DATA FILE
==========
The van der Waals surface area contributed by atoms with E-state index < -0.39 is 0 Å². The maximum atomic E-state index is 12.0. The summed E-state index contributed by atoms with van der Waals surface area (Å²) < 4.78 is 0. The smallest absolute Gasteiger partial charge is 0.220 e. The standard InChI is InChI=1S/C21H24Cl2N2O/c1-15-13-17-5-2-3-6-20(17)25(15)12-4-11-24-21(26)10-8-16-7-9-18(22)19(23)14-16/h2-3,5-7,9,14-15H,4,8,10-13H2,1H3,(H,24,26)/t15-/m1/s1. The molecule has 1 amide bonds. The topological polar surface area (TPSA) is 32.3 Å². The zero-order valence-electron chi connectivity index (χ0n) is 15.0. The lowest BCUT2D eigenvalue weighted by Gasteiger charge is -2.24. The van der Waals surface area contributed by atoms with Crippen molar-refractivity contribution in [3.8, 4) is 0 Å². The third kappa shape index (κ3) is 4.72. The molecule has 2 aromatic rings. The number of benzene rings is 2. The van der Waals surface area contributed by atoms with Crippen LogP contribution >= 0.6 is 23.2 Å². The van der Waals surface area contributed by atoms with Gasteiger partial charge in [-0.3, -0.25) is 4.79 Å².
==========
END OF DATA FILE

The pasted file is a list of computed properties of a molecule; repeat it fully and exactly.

The van der Waals surface area contributed by atoms with E-state index < -0.39 is 0 Å². The maximum atomic E-state index is 12.0. The summed E-state index contributed by atoms with van der Waals surface area (Å²) < 4.78 is 0. The smallest absolute Gasteiger partial charge is 0.220 e. The standard InChI is InChI=1S/C21H24Cl2N2O/c1-15-13-17-5-2-3-6-20(17)25(15)12-4-11-24-21(26)10-8-16-7-9-18(22)19(23)14-16/h2-3,5-7,9,14-15H,4,8,10-13H2,1H3,(H,24,26)/t15-/m1/s1. The molecule has 1 amide bonds. The topological polar surface area (TPSA) is 32.3 Å². The zero-order valence-electron chi connectivity index (χ0n) is 15.0. The lowest BCUT2D eigenvalue weighted by Gasteiger charge is -2.24. The van der Waals surface area contributed by atoms with Crippen molar-refractivity contribution in [3.8, 4) is 0 Å². The third kappa shape index (κ3) is 4.72. The molecule has 2 aromatic rings. The number of benzene rings is 2. The van der Waals surface area contributed by atoms with Crippen LogP contribution >= 0.6 is 23.2 Å². The van der Waals surface area contributed by atoms with Gasteiger partial charge in [-0.3, -0.25) is 4.79 Å².